Several constraints on the construction industry, specifically low demand for commercial space, potential rising interest rates and reduced tax revenues eventually impacting public works and institutional buildings, will contribute to a one percent decrease in overall construction growth in 2003. That is according to Robert Murray, chief economist of McGraw-Hill Construction.
"Over the past two years, the construction industry has exhibited a split personality. On the plus side, single family housing has been robust, advancing to the point that 2002 will see the highest level of new starts in over two decades. Public works, supported by elevated contracting for highways and bridges, has maintained the steady growth present at the end of the 1990s. Institutional building, led by the school construction boom, achieved a record high in 2001 and should come close to matching that amount in 2002," said Murray.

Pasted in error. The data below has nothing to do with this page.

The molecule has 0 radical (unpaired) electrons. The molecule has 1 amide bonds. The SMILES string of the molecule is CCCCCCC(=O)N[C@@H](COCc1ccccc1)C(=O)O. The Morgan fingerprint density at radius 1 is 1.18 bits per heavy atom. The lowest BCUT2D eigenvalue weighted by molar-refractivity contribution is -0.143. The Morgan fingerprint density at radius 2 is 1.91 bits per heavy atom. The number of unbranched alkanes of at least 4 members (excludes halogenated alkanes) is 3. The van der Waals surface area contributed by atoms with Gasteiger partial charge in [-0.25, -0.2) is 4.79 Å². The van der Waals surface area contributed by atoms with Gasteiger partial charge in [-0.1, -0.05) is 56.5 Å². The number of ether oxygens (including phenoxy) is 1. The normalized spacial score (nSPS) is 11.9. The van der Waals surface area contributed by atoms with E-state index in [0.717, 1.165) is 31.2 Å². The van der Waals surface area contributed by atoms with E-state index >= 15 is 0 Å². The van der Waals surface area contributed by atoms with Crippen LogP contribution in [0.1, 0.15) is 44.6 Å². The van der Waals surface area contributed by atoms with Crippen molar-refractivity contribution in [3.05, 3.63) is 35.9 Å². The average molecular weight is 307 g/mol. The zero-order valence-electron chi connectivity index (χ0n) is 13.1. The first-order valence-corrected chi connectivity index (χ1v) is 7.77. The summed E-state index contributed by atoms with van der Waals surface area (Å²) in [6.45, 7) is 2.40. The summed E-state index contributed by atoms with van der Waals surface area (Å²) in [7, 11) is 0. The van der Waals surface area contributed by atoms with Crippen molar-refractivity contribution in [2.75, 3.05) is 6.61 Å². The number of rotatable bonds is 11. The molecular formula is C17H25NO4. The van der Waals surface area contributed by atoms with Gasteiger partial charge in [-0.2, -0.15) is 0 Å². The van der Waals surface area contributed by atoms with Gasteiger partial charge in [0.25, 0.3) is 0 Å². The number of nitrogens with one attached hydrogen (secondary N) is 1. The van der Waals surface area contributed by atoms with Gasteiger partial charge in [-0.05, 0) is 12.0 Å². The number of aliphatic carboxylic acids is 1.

The value of new construction starts for 2002 is projected to be steady, holding in the range of $495 billion to $500 billion. This follows total construction gains of 5 percent in 2001 and 6 percent in 2000, as well as 10 percent average annual growth during the 1996-1999 period.